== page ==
When the war broke out in 1775, the – the future United States of America – were still using the English system of currency based on pound, shillings and pence. However, within the colonies, other currencies – Spanish dollars, French livres and Dutch Guilders – were all used in commercial transactions. A quick review of the units of currency will help provide some context so you can understand what our Founding Fathers dealt with on a daily basis.
The farthing was the smallest unit of English currency and there were two farthings to a half penny and four to a penny. Now you know where the expression “not worth a farthing” came from.
Moving up the English currency value chain, there were 12 pennies in a shilling, five shillings to a crown, four crowns or 20 shillings to a pound sterling. The term pound sterling came from the use of sterling silver coins, they weight of a pound was called a “pound sterling.”
However, in 1717, the head of the Royal Mint, the mathematician Sir Isaac Newton, shifted England from using silver as the standard to value its currency to gold as a backing but the moniker didn’t change. Prices in colonial business were written in pounds, shillings and pence, e.g. £7 8s 4d for a price of seven pounds, eight shillings and four pence. Newton standardized the guinea at 21 shillings.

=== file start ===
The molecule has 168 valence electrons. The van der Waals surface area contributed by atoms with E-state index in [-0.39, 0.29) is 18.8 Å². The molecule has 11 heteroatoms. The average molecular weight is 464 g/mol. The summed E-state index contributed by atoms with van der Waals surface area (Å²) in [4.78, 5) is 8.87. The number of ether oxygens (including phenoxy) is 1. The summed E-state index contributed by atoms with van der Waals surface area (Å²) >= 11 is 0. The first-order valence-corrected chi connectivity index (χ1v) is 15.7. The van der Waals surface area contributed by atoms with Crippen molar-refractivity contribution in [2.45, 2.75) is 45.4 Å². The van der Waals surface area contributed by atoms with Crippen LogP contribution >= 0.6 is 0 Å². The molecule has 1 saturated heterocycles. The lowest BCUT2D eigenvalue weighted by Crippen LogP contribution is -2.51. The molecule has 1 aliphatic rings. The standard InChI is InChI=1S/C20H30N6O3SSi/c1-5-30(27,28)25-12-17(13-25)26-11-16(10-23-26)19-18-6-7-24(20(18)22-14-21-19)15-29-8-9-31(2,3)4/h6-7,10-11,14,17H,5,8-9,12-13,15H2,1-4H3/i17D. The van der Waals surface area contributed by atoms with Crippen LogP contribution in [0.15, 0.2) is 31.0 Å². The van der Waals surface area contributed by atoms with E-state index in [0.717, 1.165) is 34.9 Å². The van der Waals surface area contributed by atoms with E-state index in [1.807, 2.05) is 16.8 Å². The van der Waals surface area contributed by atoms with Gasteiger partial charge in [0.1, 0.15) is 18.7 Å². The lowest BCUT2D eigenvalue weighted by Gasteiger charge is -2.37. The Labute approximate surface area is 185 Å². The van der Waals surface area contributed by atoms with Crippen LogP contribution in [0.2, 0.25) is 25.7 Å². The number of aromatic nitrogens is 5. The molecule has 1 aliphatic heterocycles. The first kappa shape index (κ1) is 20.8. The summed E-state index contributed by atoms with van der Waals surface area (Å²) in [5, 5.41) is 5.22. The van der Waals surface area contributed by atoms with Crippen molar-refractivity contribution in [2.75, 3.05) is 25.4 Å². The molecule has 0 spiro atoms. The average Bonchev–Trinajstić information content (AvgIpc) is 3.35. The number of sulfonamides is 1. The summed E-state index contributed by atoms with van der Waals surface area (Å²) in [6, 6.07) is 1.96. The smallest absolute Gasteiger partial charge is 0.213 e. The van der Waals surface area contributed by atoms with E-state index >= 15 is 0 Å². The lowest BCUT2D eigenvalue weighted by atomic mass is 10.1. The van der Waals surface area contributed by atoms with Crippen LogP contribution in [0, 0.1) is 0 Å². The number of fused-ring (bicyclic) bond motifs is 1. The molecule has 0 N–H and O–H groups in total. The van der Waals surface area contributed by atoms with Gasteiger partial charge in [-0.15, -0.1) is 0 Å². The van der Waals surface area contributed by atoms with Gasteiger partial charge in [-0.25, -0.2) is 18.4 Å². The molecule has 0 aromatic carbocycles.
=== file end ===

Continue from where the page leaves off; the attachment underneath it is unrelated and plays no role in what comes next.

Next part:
So, if the price was 5 guineas, then then math was easy. Five guineas is 105 shillings or £10 5s. But what if the price is £7 8s 4d and you wanted five. The math and conversion is simple (if you’re Isaac Newton). Multiply each unit of currency by five, i.e. £25 40s 20d. Start with the pence and move up the currency value chain – 20d equals 1s 8d. The extra shilling is added to the total number of shillings to make the total 41 which is £2 1s. The total price becomes is £27 1s 8d.
Dutch guilders were an ounce of silver and one guilder was equal to 20 stuivers. Sixteen pennigen made up one duiteri and you needed eight duiteri to have a single stuiver.
Livre is the French word for pound. Louis XV in 1726 standardized French currency and stipulated a standardized conversion rate for gold to silver, i.e. 14.4867 ounces of silver were equal to one ounce of gold. A gold Louis d’or coin was worth 48 livres and an écu was worth six livres. A sou was worth 1/20th of a livre. But this is France and no one bothered to print or mint any livre coins leaving the livre as a measure of equivalency.
One needed eight reales top have one Spanish dollar, a.k.a. piece of eight. It too had a confusing table of equivalents in gold and silver.
Back in the 18th Century, there weren’t computers, point of sale systems and currency conversion algorithms. If nothing else, our founding fathers were businessmen to the core. To them, the math required to convert livres to pounds or pounds to Spanish Dollars or Dutch guilders made their heads spin. They wanted something simple, hence the U.S. dollar’s decimal system.
On the other side of the Atlantic, the English waited almost two more centuries to change their currency. For those of you who may remember, 50 years ago England finally came to its currency senses. On February 14th, 1971, and long after most of English colonies had adopted decimal based currencies, Great Britain finally redid its currency so that there are now 10 pence to the shilling and 10 shillings to the pound. Hallelujah!!!
Just having to do the math under the 18th Century system of English currency was almost enough to start a revolution!!
Image is a 1775 George III gold coin courtesy of Wikipedia.